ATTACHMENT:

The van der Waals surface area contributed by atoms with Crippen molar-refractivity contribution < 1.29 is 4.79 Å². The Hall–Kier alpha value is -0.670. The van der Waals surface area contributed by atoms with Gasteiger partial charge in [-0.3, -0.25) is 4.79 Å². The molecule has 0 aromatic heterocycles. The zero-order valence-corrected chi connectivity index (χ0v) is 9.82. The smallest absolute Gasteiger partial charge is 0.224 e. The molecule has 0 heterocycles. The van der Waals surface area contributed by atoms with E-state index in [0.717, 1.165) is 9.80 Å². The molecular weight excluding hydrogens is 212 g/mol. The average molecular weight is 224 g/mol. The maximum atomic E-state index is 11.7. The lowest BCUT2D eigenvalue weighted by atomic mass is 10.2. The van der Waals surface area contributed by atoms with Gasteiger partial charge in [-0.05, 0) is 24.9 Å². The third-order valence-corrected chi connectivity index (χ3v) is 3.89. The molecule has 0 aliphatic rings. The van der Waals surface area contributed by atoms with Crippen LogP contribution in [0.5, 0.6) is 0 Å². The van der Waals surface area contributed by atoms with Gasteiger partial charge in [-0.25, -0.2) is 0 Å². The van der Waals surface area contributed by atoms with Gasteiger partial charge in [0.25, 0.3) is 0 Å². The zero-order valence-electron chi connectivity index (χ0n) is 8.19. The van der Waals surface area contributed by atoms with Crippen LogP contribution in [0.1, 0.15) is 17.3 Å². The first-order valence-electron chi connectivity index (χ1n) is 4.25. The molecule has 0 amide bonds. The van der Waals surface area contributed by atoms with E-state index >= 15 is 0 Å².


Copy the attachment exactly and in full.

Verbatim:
The van der Waals surface area contributed by atoms with Crippen molar-refractivity contribution < 1.29 is 4.79 Å². The Hall–Kier alpha value is -0.670. The van der Waals surface area contributed by atoms with Gasteiger partial charge in [-0.3, -0.25) is 4.79 Å². The molecule has 0 aromatic heterocycles. The zero-order valence-corrected chi connectivity index (χ0v) is 9.82. The smallest absolute Gasteiger partial charge is 0.224 e. The molecule has 0 heterocycles. The van der Waals surface area contributed by atoms with E-state index in [0.717, 1.165) is 9.80 Å². The molecular weight excluding hydrogens is 212 g/mol. The average molecular weight is 224 g/mol. The maximum atomic E-state index is 11.7. The lowest BCUT2D eigenvalue weighted by atomic mass is 10.2. The van der Waals surface area contributed by atoms with Gasteiger partial charge in [-0.05, 0) is 24.9 Å². The third-order valence-corrected chi connectivity index (χ3v) is 3.89. The molecule has 0 aliphatic rings. The van der Waals surface area contributed by atoms with Crippen LogP contribution in [0.5, 0.6) is 0 Å². The van der Waals surface area contributed by atoms with Gasteiger partial charge in [-0.25, -0.2) is 0 Å². The van der Waals surface area contributed by atoms with Gasteiger partial charge in [0.25, 0.3) is 0 Å². The zero-order valence-electron chi connectivity index (χ0n) is 8.19. The van der Waals surface area contributed by atoms with Crippen LogP contribution in [0.1, 0.15) is 17.3 Å². The first-order valence-electron chi connectivity index (χ1n) is 4.25. The molecule has 0 amide bonds. The van der Waals surface area contributed by atoms with E-state index >= 15 is 0 Å².